As far as quality properties are concerned, the combination of the RR and the PubSub paradigms allows software developers to flexibly switch between these two paradigms when building software applications and services for efficient, mobile, reliable, adaptable, secure and timely ubiquitous systems. Furthermore, the model presented in this work, and the hybrid broker supporting its implementation, contribute to ease the development of this kind of systems. It is important to note that maintainability, reusability and extensibility properties are also improved as a result of the separation between conceptual and technical issues, and between the high-level software (applications and services) and the actual implementations of the RR and the PubSub specializations of the communication model. Moreover, the communication channels and protocols associated with the implementation of the specialized elements of the RR and the PubSub models can be changed without modifying the implementation of the hybrid broker. The fulfillment of reusability and extensibility properties is considered one of the main challenges in the development of AmI systems . It is worth to be mentioned that the goal of the proposal presented herein is not to guarantee the fulfillment of quality properties, but to take them into consideration through the integration of specific implementations of PubSub-based and RR-based middleware solutions.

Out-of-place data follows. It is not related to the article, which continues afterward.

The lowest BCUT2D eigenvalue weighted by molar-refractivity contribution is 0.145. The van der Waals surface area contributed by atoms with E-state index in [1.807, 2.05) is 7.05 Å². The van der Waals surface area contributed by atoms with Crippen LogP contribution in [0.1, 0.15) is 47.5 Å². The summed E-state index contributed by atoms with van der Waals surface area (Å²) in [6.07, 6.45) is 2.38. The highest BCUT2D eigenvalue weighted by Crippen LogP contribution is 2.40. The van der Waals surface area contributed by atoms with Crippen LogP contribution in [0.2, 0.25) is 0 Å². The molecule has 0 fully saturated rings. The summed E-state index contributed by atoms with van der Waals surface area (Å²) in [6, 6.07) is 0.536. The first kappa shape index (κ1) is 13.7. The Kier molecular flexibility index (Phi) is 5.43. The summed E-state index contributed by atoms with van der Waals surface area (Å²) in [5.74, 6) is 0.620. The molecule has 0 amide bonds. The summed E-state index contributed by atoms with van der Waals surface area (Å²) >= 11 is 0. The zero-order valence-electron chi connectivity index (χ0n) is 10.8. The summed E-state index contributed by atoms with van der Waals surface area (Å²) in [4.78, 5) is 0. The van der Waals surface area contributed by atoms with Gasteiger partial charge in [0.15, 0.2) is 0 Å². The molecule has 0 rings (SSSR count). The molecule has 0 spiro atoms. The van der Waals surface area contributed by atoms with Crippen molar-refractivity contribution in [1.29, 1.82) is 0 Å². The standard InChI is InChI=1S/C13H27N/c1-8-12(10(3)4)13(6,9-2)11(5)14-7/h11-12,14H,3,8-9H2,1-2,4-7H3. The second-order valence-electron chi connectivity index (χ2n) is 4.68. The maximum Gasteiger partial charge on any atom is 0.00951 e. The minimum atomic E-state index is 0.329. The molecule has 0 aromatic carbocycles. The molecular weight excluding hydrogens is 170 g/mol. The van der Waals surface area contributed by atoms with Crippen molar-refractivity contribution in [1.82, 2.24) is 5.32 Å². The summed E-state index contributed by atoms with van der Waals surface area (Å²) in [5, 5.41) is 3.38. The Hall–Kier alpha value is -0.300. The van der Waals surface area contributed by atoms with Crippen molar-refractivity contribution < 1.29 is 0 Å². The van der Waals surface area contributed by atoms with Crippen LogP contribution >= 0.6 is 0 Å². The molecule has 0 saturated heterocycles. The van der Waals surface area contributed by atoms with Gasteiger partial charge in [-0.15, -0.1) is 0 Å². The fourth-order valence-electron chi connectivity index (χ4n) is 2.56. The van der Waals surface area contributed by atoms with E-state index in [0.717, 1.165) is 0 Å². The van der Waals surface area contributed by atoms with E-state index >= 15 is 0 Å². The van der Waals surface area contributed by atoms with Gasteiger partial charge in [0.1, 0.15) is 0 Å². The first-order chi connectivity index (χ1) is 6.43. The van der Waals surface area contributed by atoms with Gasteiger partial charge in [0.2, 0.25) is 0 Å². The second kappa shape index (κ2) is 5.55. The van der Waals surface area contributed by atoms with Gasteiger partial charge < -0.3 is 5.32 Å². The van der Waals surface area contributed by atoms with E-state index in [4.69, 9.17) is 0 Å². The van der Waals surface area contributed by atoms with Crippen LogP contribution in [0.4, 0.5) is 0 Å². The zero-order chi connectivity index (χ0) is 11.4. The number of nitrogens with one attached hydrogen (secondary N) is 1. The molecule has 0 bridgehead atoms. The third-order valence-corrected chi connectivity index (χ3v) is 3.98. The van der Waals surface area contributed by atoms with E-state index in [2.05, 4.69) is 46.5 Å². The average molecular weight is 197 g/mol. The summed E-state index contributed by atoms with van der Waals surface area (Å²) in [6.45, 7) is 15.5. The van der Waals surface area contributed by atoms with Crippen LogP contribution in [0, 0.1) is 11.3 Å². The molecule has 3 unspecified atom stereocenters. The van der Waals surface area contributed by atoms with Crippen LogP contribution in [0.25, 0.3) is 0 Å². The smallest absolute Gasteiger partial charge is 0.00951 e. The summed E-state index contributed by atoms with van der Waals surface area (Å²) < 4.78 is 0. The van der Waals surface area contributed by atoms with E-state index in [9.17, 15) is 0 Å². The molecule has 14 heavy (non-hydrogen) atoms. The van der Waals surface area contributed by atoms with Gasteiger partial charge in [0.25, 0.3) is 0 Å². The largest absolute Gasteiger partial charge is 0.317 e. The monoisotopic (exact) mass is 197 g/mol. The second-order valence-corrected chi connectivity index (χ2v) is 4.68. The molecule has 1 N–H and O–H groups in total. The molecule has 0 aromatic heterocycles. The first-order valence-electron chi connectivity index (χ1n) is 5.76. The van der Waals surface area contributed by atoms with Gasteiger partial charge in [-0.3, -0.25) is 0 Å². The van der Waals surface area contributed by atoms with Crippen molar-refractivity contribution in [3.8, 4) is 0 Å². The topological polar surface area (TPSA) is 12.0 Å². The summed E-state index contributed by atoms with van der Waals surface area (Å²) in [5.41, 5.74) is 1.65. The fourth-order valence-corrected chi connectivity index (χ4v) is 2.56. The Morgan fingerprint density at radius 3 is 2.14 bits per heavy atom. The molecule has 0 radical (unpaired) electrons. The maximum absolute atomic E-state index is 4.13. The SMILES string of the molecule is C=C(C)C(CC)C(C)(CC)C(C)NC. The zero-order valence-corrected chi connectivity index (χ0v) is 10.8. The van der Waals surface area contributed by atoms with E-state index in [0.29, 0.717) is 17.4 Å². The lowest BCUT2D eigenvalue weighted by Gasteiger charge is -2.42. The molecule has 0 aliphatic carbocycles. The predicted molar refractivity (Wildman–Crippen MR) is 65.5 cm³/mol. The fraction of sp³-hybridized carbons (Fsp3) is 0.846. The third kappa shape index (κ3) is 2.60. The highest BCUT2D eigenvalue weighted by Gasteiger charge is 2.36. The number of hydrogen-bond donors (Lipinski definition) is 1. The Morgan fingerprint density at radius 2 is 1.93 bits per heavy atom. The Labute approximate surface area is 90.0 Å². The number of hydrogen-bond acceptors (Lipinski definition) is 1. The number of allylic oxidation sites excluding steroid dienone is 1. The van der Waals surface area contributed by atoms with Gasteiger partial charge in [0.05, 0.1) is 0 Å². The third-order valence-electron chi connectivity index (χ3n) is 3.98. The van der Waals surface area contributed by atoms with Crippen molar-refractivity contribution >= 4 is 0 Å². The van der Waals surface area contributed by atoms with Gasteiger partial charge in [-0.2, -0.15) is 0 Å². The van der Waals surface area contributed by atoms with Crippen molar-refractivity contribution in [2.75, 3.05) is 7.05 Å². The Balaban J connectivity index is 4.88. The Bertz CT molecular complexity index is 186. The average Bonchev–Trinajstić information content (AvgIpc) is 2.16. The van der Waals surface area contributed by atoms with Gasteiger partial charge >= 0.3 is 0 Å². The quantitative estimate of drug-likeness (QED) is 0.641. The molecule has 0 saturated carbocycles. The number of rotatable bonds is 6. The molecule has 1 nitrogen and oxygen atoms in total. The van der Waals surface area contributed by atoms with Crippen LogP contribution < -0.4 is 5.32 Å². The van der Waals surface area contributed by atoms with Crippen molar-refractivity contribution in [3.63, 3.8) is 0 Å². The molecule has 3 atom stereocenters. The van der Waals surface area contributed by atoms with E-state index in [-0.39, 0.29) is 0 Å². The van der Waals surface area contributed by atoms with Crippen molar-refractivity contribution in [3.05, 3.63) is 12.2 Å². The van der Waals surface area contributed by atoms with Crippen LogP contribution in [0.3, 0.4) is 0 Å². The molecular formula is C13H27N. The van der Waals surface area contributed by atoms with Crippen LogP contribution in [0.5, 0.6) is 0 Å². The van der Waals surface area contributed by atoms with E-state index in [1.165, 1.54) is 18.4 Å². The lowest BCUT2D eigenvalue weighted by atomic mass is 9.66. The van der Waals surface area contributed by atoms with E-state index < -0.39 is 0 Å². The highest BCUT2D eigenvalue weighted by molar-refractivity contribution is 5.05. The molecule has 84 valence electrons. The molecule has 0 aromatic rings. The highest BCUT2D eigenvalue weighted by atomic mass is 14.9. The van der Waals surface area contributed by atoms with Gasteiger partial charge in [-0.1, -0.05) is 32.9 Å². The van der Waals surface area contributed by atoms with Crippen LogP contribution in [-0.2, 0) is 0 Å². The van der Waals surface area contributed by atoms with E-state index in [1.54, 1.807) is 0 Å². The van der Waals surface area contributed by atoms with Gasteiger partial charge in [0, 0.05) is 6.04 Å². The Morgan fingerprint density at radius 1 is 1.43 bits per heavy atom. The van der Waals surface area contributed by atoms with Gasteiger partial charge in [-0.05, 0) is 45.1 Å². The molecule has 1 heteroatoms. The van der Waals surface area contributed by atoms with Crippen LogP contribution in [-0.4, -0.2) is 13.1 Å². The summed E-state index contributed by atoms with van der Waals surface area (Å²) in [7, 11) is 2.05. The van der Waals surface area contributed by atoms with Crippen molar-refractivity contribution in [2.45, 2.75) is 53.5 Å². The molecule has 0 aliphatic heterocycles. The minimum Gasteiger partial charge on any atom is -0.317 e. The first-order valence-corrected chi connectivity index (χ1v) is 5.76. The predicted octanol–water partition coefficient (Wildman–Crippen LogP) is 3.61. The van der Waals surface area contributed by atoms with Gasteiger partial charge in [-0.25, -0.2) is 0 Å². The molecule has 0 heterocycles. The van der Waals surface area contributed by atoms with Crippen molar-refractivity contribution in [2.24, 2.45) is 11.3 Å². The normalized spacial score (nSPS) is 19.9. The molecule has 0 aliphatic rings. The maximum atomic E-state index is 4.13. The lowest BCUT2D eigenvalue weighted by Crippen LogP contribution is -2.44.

The benefits of the proposal presented herein have been highlighted in an example consisting of a home automation system, including a mobile application, a service and a set of home automation devices. The implementation of the hybrid broker is actually part of BlueRose, a middleware for ubiquitous systems that implements both the RR and the PubSub specializations with specific communication technologies.
As future work, new abstractions will be incorporated to the models supporting the RR and PubSub paradigms in order to support the adjustment of QoS parameters for the messages to be exchanged and to coordinate different communication participants. The proposed model, as well as the resulting specialized ones supporting the RR and the PubSub communication paradigms, should be evaluated by means of specific implementations so as to effectively measure the degree of fulfillment of the quality properties that in this contribution have been dealt with. Finally, the proposal presented herein will be part of a framework to support the development of complex ubiquitous systems supporting dynamic discovery of nearby entities (applications or services) and context management.
This research work is funded by the Project P10-TIC-6600 granted by the Andalusian Regional Government, and the Project 20F2/36 granted by CEI-BioTIC Granada. This work has also been partially supported by the “Contrato-Programa, Facultad de Educacin y Humanidades de Ceuta 2010-2012” of the University of Granada